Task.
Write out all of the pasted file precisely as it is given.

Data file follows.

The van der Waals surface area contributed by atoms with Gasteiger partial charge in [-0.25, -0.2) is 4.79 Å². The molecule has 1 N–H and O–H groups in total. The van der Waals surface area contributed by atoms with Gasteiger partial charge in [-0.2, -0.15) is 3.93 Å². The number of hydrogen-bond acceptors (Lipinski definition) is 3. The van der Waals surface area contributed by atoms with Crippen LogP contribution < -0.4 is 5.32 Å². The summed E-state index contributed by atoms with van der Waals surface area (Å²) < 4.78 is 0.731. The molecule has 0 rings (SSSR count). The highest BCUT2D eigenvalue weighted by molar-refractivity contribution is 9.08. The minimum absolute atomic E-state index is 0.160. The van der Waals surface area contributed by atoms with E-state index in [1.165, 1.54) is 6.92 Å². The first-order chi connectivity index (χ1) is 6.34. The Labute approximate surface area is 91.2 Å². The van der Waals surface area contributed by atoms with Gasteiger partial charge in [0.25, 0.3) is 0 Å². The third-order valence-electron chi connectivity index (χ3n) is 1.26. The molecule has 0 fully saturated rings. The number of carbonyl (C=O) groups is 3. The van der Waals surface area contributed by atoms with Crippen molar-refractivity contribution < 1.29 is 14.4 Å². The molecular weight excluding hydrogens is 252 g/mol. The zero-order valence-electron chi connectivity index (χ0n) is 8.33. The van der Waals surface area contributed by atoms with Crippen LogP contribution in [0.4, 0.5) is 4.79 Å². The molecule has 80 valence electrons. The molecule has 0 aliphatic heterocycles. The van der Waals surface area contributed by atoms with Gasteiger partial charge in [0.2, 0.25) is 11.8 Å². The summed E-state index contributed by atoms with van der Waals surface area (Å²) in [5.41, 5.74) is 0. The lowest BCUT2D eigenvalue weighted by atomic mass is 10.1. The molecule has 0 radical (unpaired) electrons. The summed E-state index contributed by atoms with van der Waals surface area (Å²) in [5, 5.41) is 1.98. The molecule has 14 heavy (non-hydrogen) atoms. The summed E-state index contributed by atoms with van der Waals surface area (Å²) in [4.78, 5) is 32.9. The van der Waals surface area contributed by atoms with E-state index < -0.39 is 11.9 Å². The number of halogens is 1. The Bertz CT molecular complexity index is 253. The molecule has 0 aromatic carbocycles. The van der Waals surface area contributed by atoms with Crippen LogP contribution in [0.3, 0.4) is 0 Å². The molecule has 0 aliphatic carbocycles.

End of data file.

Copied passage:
The van der Waals surface area contributed by atoms with Gasteiger partial charge in [-0.25, -0.2) is 4.79 Å². The molecule has 1 N–H and O–H groups in total. The van der Waals surface area contributed by atoms with Gasteiger partial charge in [-0.2, -0.15) is 3.93 Å². The number of hydrogen-bond acceptors (Lipinski definition) is 3. The van der Waals surface area contributed by atoms with Crippen LogP contribution < -0.4 is 5.32 Å². The summed E-state index contributed by atoms with van der Waals surface area (Å²) < 4.78 is 0.731. The molecule has 0 rings (SSSR count). The highest BCUT2D eigenvalue weighted by molar-refractivity contribution is 9.08. The minimum absolute atomic E-state index is 0.160. The van der Waals surface area contributed by atoms with E-state index in [1.165, 1.54) is 6.92 Å². The first-order chi connectivity index (χ1) is 6.34. The Labute approximate surface area is 91.2 Å². The van der Waals surface area contributed by atoms with Gasteiger partial charge in [0.25, 0.3) is 0 Å². The third-order valence-electron chi connectivity index (χ3n) is 1.26. The molecule has 0 fully saturated rings. The number of carbonyl (C=O) groups is 3. The van der Waals surface area contributed by atoms with Crippen molar-refractivity contribution < 1.29 is 14.4 Å². The molecular weight excluding hydrogens is 252 g/mol. The zero-order valence-electron chi connectivity index (χ0n) is 8.33. The van der Waals surface area contributed by atoms with Crippen LogP contribution in [0.4, 0.5) is 4.79 Å². The molecule has 80 valence electrons. The molecule has 0 aliphatic heterocycles. The van der Waals surface area contributed by atoms with Gasteiger partial charge in [0.2, 0.25) is 11.8 Å². The summed E-state index contributed by atoms with van der Waals surface area (Å²) in [5.41, 5.74) is 0. The lowest BCUT2D eigenvalue weighted by atomic mass is 10.1. The molecule has 0 radical (unpaired) electrons. The summed E-state index contributed by atoms with van der Waals surface area (Å²) in [5, 5.41) is 1.98. The molecule has 14 heavy (non-hydrogen) atoms. The summed E-state index contributed by atoms with van der Waals surface area (Å²) in [4.78, 5) is 32.9. The van der Waals surface area contributed by atoms with E-state index < -0.39 is 11.9 Å². The number of halogens is 1. The Bertz CT molecular complexity index is 253. The molecule has 0 aromatic carbocycles. The van der Waals surface area contributed by atoms with Crippen LogP contribution in [0.3, 0.4) is 0 Å². The molecule has 0 aliphatic carbocycles.